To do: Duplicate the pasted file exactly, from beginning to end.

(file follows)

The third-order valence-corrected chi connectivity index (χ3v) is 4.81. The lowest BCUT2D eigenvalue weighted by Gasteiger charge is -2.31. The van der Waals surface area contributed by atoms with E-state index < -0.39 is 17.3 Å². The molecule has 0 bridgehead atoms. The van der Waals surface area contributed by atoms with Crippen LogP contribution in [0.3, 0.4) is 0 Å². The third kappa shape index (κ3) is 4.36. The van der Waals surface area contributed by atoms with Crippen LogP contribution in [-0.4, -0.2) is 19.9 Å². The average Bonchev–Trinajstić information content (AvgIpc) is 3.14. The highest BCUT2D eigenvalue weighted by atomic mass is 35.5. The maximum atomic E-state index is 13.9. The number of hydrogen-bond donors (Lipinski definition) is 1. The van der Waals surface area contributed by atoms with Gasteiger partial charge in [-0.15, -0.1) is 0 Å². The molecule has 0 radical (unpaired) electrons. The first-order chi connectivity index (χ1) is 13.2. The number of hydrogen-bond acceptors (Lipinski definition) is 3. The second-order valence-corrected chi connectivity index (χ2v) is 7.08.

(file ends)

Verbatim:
The third-order valence-corrected chi connectivity index (χ3v) is 4.81. The lowest BCUT2D eigenvalue weighted by Gasteiger charge is -2.31. The van der Waals surface area contributed by atoms with E-state index < -0.39 is 17.3 Å². The molecule has 0 bridgehead atoms. The van der Waals surface area contributed by atoms with Crippen LogP contribution in [0.3, 0.4) is 0 Å². The third kappa shape index (κ3) is 4.36. The van der Waals surface area contributed by atoms with Crippen LogP contribution in [-0.4, -0.2) is 19.9 Å². The average Bonchev–Trinajstić information content (AvgIpc) is 3.14. The highest BCUT2D eigenvalue weighted by atomic mass is 35.5. The maximum atomic E-state index is 13.9. The number of hydrogen-bond donors (Lipinski definition) is 1. The van der Waals surface area contributed by atoms with Gasteiger partial charge in [-0.15, -0.1) is 0 Å². The molecule has 0 radical (unpaired) electrons. The first-order chi connectivity index (χ1) is 13.2. The number of hydrogen-bond acceptors (Lipinski definition) is 3. The second-order valence-corrected chi connectivity index (χ2v) is 7.08.